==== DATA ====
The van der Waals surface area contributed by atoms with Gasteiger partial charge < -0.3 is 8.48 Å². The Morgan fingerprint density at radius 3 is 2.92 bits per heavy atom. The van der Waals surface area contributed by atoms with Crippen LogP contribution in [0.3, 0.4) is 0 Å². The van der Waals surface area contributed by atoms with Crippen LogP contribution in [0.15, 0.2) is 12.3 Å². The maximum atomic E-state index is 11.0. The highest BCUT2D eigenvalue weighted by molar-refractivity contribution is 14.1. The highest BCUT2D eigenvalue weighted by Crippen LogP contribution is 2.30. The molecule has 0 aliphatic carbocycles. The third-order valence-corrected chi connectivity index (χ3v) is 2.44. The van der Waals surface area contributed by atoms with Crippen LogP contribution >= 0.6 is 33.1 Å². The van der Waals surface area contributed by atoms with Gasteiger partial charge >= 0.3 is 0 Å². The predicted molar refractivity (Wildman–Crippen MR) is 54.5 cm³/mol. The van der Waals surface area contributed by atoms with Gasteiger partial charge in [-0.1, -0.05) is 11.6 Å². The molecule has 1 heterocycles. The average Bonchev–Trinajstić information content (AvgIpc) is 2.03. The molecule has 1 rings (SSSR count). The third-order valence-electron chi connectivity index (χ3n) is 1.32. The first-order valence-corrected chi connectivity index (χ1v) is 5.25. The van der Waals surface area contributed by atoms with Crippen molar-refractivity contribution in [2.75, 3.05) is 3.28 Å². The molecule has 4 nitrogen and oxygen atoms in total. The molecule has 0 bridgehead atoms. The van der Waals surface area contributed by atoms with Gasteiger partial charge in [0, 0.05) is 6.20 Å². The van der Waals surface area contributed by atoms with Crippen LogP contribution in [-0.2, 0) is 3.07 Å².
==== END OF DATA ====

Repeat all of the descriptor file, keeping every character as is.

The van der Waals surface area contributed by atoms with Gasteiger partial charge < -0.3 is 8.48 Å². The Morgan fingerprint density at radius 3 is 2.92 bits per heavy atom. The van der Waals surface area contributed by atoms with Crippen LogP contribution in [0.3, 0.4) is 0 Å². The van der Waals surface area contributed by atoms with Crippen LogP contribution in [0.15, 0.2) is 12.3 Å². The maximum atomic E-state index is 11.0. The highest BCUT2D eigenvalue weighted by molar-refractivity contribution is 14.1. The highest BCUT2D eigenvalue weighted by Crippen LogP contribution is 2.30. The molecule has 0 aliphatic carbocycles. The third-order valence-corrected chi connectivity index (χ3v) is 2.44. The van der Waals surface area contributed by atoms with Crippen LogP contribution >= 0.6 is 33.1 Å². The van der Waals surface area contributed by atoms with Gasteiger partial charge >= 0.3 is 0 Å². The predicted molar refractivity (Wildman–Crippen MR) is 54.5 cm³/mol. The van der Waals surface area contributed by atoms with Gasteiger partial charge in [-0.1, -0.05) is 11.6 Å². The molecule has 1 heterocycles. The average Bonchev–Trinajstić information content (AvgIpc) is 2.03. The molecule has 1 rings (SSSR count). The third-order valence-electron chi connectivity index (χ3n) is 1.32. The first-order valence-corrected chi connectivity index (χ1v) is 5.25. The van der Waals surface area contributed by atoms with Crippen molar-refractivity contribution in [2.75, 3.05) is 3.28 Å². The molecule has 4 nitrogen and oxygen atoms in total. The molecule has 0 bridgehead atoms. The van der Waals surface area contributed by atoms with Gasteiger partial charge in [0, 0.05) is 6.20 Å². The van der Waals surface area contributed by atoms with Crippen LogP contribution in [-0.2, 0) is 3.07 Å².